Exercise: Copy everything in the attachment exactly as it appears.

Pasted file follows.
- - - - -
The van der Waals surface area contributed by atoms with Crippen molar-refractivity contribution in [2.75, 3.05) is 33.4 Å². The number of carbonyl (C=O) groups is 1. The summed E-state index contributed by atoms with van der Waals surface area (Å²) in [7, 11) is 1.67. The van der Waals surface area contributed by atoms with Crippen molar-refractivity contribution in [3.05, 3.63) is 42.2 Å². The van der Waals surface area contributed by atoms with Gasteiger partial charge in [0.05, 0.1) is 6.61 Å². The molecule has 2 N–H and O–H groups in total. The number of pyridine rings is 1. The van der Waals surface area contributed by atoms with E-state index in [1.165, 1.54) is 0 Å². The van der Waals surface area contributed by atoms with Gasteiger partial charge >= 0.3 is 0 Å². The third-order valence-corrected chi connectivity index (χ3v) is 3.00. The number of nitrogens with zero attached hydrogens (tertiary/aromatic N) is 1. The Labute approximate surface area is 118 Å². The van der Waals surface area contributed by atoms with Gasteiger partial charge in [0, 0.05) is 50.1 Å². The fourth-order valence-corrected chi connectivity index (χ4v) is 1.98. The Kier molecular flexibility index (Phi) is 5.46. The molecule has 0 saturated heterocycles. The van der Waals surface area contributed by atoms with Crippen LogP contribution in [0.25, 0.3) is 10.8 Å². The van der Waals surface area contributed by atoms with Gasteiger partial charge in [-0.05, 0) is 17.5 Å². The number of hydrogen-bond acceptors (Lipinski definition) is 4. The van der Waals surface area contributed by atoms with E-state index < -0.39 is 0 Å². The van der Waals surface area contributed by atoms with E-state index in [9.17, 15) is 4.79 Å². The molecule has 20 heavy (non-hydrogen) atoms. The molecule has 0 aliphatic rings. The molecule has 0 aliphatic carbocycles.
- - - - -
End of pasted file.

The van der Waals surface area contributed by atoms with Crippen molar-refractivity contribution in [2.75, 3.05) is 33.4 Å². The number of carbonyl (C=O) groups is 1. The summed E-state index contributed by atoms with van der Waals surface area (Å²) in [7, 11) is 1.67. The van der Waals surface area contributed by atoms with Crippen molar-refractivity contribution in [3.05, 3.63) is 42.2 Å². The van der Waals surface area contributed by atoms with Gasteiger partial charge in [0.05, 0.1) is 6.61 Å². The molecule has 2 N–H and O–H groups in total. The number of pyridine rings is 1. The van der Waals surface area contributed by atoms with E-state index in [1.165, 1.54) is 0 Å². The van der Waals surface area contributed by atoms with Gasteiger partial charge >= 0.3 is 0 Å². The third-order valence-corrected chi connectivity index (χ3v) is 3.00. The number of nitrogens with zero attached hydrogens (tertiary/aromatic N) is 1. The Labute approximate surface area is 118 Å². The van der Waals surface area contributed by atoms with Gasteiger partial charge in [0, 0.05) is 50.1 Å². The fourth-order valence-corrected chi connectivity index (χ4v) is 1.98. The Kier molecular flexibility index (Phi) is 5.46. The molecule has 0 saturated heterocycles. The van der Waals surface area contributed by atoms with Crippen LogP contribution in [0.25, 0.3) is 10.8 Å². The van der Waals surface area contributed by atoms with Gasteiger partial charge in [-0.05, 0) is 17.5 Å². The number of hydrogen-bond acceptors (Lipinski definition) is 4. The van der Waals surface area contributed by atoms with E-state index < -0.39 is 0 Å². The van der Waals surface area contributed by atoms with E-state index in [9.17, 15) is 4.79 Å². The molecule has 20 heavy (non-hydrogen) atoms. The molecule has 0 aliphatic rings. The molecule has 0 aliphatic carbocycles.